Ethics Awards for Much Maligned Media

The first ever Annual Journalism Ethics Awards ceremony was held Wednesday in Phnom Penh, which conferred a total of 19 awards on five national newspapers and eight national television stations in recognition of their adherence to ethical journalism.

The newspapers garnering awards in categories including balance in reporting, gender fairness and impartial use of language were Rasmei Kampuchea, Koh Santepheap, Kampuchea Thmei, Nokor Wat and Moneakseka Khmer, and the TV stations honored were Bayon, Apsara, Hong Meas, SEA TV, TV Channel 5, TV Channel 3, TV Channel 9 and CTN.

The awards follow intense criticism of the TV networks’ coverage of the disputed July 28 national election, which heavily favored the ruling CPP in the run-up to the election and failed to cover post-election protests.

The media organizations nominated for awards are part of a two-year project called Improving Journalism Ethics in Cambodia Through Monitoring and Media Watch TV Show, which aims to improve journalism ethics and help raise the standards of an industry long criticized for low wages, graft, and biased reporting. The project is run by the Cambodian Journalists Council for Ethics (CJCE) and local NGO Cambodia Health Education Media Service, with funds from the U.N. Democracy Fund.

Information Minister Khieu Kanharith, who spoke during the ceremony at the Royal University of Phnom Penh, said it is the responsibility of the CJCE to improve media standards.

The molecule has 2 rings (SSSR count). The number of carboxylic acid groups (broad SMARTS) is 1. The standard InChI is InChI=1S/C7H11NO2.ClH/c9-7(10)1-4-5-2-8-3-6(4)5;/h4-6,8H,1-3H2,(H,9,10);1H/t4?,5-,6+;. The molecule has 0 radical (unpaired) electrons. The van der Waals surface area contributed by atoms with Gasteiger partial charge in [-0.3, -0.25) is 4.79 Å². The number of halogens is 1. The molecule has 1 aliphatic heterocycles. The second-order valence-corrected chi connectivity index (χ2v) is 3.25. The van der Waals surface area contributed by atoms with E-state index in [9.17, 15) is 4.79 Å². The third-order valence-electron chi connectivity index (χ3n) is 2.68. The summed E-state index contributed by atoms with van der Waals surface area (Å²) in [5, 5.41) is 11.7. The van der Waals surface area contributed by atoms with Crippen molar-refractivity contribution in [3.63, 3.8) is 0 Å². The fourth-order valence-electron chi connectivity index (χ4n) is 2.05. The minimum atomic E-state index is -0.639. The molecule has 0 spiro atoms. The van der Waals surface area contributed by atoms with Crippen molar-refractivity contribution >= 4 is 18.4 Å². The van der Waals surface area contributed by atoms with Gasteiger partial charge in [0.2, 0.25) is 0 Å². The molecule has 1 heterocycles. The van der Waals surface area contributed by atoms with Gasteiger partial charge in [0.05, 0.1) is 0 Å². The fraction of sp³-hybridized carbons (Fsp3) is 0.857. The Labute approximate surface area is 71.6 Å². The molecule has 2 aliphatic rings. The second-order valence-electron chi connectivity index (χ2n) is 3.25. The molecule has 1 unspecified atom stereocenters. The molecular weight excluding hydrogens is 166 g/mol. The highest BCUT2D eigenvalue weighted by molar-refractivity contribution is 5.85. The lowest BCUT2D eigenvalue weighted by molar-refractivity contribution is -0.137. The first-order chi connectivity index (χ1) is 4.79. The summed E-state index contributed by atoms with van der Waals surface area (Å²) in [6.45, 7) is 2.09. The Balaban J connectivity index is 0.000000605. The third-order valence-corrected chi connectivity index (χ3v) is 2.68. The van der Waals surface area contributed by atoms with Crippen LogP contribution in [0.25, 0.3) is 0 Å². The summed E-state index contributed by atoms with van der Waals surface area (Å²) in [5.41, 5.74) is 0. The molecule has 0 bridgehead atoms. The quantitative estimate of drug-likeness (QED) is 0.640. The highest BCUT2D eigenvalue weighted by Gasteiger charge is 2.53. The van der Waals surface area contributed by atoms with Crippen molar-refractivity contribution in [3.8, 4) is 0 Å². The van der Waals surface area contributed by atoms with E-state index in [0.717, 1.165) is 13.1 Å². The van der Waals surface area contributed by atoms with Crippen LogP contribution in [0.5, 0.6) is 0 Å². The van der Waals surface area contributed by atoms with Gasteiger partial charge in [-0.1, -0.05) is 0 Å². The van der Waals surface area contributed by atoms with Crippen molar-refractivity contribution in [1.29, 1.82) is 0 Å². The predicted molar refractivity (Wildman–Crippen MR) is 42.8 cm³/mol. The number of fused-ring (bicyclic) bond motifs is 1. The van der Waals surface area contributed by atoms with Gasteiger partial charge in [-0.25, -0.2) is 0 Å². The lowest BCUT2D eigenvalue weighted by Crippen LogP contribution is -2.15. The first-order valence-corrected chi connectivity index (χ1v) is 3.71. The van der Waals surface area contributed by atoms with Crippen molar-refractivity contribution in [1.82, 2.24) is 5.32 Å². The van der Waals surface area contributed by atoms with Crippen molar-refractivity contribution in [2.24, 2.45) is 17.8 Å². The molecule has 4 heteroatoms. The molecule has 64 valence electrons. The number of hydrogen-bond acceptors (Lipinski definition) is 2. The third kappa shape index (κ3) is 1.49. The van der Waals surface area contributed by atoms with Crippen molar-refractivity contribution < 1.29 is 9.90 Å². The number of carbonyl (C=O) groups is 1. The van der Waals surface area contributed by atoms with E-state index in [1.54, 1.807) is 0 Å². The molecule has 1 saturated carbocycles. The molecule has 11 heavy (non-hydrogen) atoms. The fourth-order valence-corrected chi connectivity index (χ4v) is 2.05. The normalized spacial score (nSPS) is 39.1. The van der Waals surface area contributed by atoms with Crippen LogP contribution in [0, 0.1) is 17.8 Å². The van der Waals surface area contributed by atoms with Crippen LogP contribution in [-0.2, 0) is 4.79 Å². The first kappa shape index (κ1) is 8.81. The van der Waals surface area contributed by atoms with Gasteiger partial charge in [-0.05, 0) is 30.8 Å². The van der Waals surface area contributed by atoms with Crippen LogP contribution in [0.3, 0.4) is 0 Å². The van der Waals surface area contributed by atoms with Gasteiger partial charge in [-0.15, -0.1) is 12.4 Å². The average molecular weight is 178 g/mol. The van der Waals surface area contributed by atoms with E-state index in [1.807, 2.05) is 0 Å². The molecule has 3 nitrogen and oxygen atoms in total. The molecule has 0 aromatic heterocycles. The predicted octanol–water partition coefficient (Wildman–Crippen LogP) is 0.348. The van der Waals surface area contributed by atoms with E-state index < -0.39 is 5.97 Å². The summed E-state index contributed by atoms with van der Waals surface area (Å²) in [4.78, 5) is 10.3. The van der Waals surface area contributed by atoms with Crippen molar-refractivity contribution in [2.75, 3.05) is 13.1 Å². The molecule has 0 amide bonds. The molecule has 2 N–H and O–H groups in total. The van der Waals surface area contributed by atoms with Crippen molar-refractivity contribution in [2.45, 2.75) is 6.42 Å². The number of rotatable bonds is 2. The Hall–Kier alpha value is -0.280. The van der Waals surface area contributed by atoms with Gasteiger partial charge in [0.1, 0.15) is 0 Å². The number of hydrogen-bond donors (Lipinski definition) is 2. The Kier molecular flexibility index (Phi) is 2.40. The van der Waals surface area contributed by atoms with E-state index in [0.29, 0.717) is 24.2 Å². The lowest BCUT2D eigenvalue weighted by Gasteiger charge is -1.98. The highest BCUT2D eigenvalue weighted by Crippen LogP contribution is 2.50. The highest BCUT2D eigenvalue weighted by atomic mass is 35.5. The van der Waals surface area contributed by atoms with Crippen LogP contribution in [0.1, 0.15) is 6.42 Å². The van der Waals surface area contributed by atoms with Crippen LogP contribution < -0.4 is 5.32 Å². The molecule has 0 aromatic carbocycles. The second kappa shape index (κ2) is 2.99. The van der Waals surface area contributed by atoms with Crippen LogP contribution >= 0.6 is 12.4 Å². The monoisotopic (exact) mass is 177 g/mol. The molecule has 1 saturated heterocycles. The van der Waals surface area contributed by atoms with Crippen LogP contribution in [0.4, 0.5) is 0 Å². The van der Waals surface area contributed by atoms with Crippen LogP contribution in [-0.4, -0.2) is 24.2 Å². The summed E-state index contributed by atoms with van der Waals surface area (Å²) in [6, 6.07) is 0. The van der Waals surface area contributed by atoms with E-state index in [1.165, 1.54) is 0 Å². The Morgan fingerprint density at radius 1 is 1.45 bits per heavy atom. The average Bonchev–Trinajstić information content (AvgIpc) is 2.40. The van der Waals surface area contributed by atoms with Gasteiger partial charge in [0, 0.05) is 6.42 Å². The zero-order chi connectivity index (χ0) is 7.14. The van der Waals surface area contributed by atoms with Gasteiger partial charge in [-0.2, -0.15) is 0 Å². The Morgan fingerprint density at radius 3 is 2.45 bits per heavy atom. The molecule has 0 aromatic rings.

“Journalism [in Cambodia] is a free profession, not a job of civil servants. If we step in, it will mean the government is stirring in the business of journalism,” he said.

Mr. Kanharith also admitted that engaging in ethical journalism can be a dangerous job in Cambodia, particularly when it comes to investigating illegal logging and corruption.

But he added that some journalists also use their job to crooked ends and the CJCE must be strong in the face of such corruption.

“If 30 percent of journalists are bad, it affects 100 percent of journalists, so such individuals have to be fired,” he said.

The director of the Cambodia Institute for Media, Moeun Chhean Nariddh, said that the awards were not recognizing the recipient organizations for practicing perfectly ethical journalism, but rather rewarding efforts to produce more balanced reporting.

“It is impossible to find completely balanced and accurate reports, so the awards use the carrot on the stick, to be critical but encourage them to avoid making mistakes,” he said.

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